I am getting so tired of hearing Bridges comments and the equally stupid comments from his colleagues.

    I am also very much fed up with the constant adulation such National Party supporting ‘journalists’ like Mike Hosking, Katie Hawkesby, Audrey Young and so many others in the main stream NZ media heap upon a failed political party like National.

    Such media tabloids like the NZ Herald has lost my readership because it has articles praising National whilst badgering the current government. Even the MKH duo as I call Mike and Katie Hosking seem to have answers for everything which gives me the impression their immediate neighbours at Matakana must surely be John Key as he always had an answer for EVERYTHING even when it was just dribble that came from his mouth.

    National will always support America. They(National)will never stand up to America and say “No we don’t agree with you on that matter…” And so National will always blame everyone else but themselves and of course John Key’s beloved America.

    Simon Bridges using Venezuela as being reason to condemn something shows that in all reality National don’t have anything else when it comes to policies. National and Bridges are ‘far too busy’ with fault finding rather than thinking creatively and in the best interest of NZ and NZers.

    • Wayne 11.1

      Hey JustMe,

      Pretty sure that Simon Bridges won’t shut up just to please you.

      And if you want to defend Twyford and his spectacular Kiwibuild failure, go right ahead.

      It is surely hardly a surprise that the Kiwibuild failure is constantly referred to by National and in the media.

      It has got to be just about the worst government failure I have ever seen from any New Zealand government.

      • Sabine 11.1.1

        it would be nice if he could finally utter something that would actually benefit the country, and no i am not talking about ‘tax cuts’ that have to be offset by spending resulting in abstract poverty for those that the No Mates Party don’t care about.

        Kiwi build right now might be a failure, but frankly selling of state houses, closing schools, underfunding teachers, deregulating early childhood care / education, selling of state assets despite the opposition of New Zealanders underfunding health care, underfunding mental healthcare, defunding anything to do with sexual assualt and the likes has been a greater failure.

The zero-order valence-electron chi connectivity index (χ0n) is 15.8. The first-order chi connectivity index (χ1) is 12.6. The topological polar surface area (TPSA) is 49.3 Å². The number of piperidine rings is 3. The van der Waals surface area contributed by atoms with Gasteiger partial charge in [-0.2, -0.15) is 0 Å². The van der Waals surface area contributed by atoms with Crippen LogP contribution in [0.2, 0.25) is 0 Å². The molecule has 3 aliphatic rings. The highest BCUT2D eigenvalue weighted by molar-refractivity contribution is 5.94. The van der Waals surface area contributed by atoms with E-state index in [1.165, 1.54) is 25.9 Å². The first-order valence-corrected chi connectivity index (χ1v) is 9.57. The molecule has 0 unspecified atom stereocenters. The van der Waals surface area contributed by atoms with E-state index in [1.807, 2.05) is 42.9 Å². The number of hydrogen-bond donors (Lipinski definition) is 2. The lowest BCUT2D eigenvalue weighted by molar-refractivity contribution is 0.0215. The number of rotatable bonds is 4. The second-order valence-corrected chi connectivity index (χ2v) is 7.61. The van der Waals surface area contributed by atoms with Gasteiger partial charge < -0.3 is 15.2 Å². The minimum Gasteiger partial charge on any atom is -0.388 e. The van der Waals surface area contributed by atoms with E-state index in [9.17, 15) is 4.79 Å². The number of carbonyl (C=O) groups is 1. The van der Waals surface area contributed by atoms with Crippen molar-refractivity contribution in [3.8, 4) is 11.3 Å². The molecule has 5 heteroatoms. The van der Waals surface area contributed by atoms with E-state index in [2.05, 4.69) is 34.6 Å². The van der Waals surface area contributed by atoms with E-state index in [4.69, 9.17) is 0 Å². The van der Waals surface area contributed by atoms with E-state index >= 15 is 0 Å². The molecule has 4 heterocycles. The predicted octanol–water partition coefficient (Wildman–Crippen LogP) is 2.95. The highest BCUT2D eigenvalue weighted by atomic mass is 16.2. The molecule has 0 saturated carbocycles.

Unless of course you consider children living with their parents in a van/combi parked next to a public toilet in a park success. Which you probably do so as long as you get your tax cuts and your perks? Right?

        So next when you see 10 Bridges Simon ask him to actually rethink which country he wants to run. Cause the only thing so far he is doing is running around like a headless chicken squawking, yet he does nothing to address the issues that we have right now, and will have in the future.
        but maybe you don’t care about the future, as Bush the second so pointedly said once to the question as to who History will judge him:”History? I will be dead then”.

      • vto 11.1.2

        Sorry Wayne, re housing and Kiwibuild, the most monumental failure by recent governments was clearly your lot in failing to ensure all the people in your community had a safe, warm house to sleep in each night…

        … your great chief Key had his mansion on the hill while the poor villagers who cleaned his mansion and did his gardens had nowhere to sleep.

        Your lot should be ashamed of themselves… can’t and wont house the villagers

        • Anne

          Nice response vto.

          It has got to be just about the worst government failure I have ever seen from any New Zealand government.

          Damm right Wayne. The Key/English government should hang their heads in shame at the appalling way they neglected the housing needs of this country during their time in office. They should have been prosecuted for criminal negligence.

          • Stuart Munro

            When you get as shameless a bunch of rogues as the Key Kleptocracy, who will not hang their heads in in shame, sometimes the public is obliged to hang them for them.

        • Cricklewood

          Um paid his gardeners pretty damn well actually…cleaners to i’d imagine. Hes not silly.

      • One Two 11.1.3

        It has got to be just about the worst government failure I have ever seen from any New Zealand government

        The thing about subjective views is that they are subject to variables including prejudice and other form of bias.

        Your comment is also laced with a level of incorrectness which, given your documented history, wayne…is either arrogance or dementia setting in…